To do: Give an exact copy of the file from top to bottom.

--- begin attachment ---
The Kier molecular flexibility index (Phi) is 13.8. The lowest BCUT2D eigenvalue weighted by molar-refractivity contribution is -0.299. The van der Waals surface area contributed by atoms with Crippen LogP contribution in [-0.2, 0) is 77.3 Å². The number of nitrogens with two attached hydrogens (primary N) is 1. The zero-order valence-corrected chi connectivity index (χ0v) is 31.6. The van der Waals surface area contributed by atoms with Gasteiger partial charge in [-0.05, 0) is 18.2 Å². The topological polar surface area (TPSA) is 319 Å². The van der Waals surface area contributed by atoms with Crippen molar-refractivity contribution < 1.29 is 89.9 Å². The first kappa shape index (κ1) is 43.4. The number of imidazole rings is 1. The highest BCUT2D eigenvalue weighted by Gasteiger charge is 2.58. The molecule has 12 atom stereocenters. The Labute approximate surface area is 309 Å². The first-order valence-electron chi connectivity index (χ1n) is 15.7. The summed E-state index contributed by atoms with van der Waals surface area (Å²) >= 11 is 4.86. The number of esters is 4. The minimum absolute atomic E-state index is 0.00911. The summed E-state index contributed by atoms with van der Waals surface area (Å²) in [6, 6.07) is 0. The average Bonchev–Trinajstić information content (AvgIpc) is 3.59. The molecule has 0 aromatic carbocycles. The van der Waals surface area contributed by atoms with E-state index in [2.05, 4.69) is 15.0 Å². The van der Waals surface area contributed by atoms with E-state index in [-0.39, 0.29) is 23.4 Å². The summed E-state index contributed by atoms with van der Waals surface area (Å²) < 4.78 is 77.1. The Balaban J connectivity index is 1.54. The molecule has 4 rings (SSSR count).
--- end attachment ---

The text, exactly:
The Kier molecular flexibility index (Phi) is 13.8. The lowest BCUT2D eigenvalue weighted by molar-refractivity contribution is -0.299. The van der Waals surface area contributed by atoms with Crippen LogP contribution in [-0.2, 0) is 77.3 Å². The number of nitrogens with two attached hydrogens (primary N) is 1. The zero-order valence-corrected chi connectivity index (χ0v) is 31.6. The van der Waals surface area contributed by atoms with Gasteiger partial charge in [-0.05, 0) is 18.2 Å². The topological polar surface area (TPSA) is 319 Å². The van der Waals surface area contributed by atoms with Crippen molar-refractivity contribution < 1.29 is 89.9 Å². The first kappa shape index (κ1) is 43.4. The number of imidazole rings is 1. The highest BCUT2D eigenvalue weighted by Gasteiger charge is 2.58. The molecule has 12 atom stereocenters. The Labute approximate surface area is 309 Å². The first-order valence-electron chi connectivity index (χ1n) is 15.7. The summed E-state index contributed by atoms with van der Waals surface area (Å²) >= 11 is 4.86. The number of esters is 4. The minimum absolute atomic E-state index is 0.00911. The summed E-state index contributed by atoms with van der Waals surface area (Å²) in [6, 6.07) is 0. The average Bonchev–Trinajstić information content (AvgIpc) is 3.59. The molecule has 0 aromatic carbocycles. The van der Waals surface area contributed by atoms with E-state index in [2.05, 4.69) is 15.0 Å². The van der Waals surface area contributed by atoms with E-state index in [-0.39, 0.29) is 23.4 Å². The summed E-state index contributed by atoms with van der Waals surface area (Å²) < 4.78 is 77.1. The Balaban J connectivity index is 1.54. The molecule has 4 rings (SSSR count).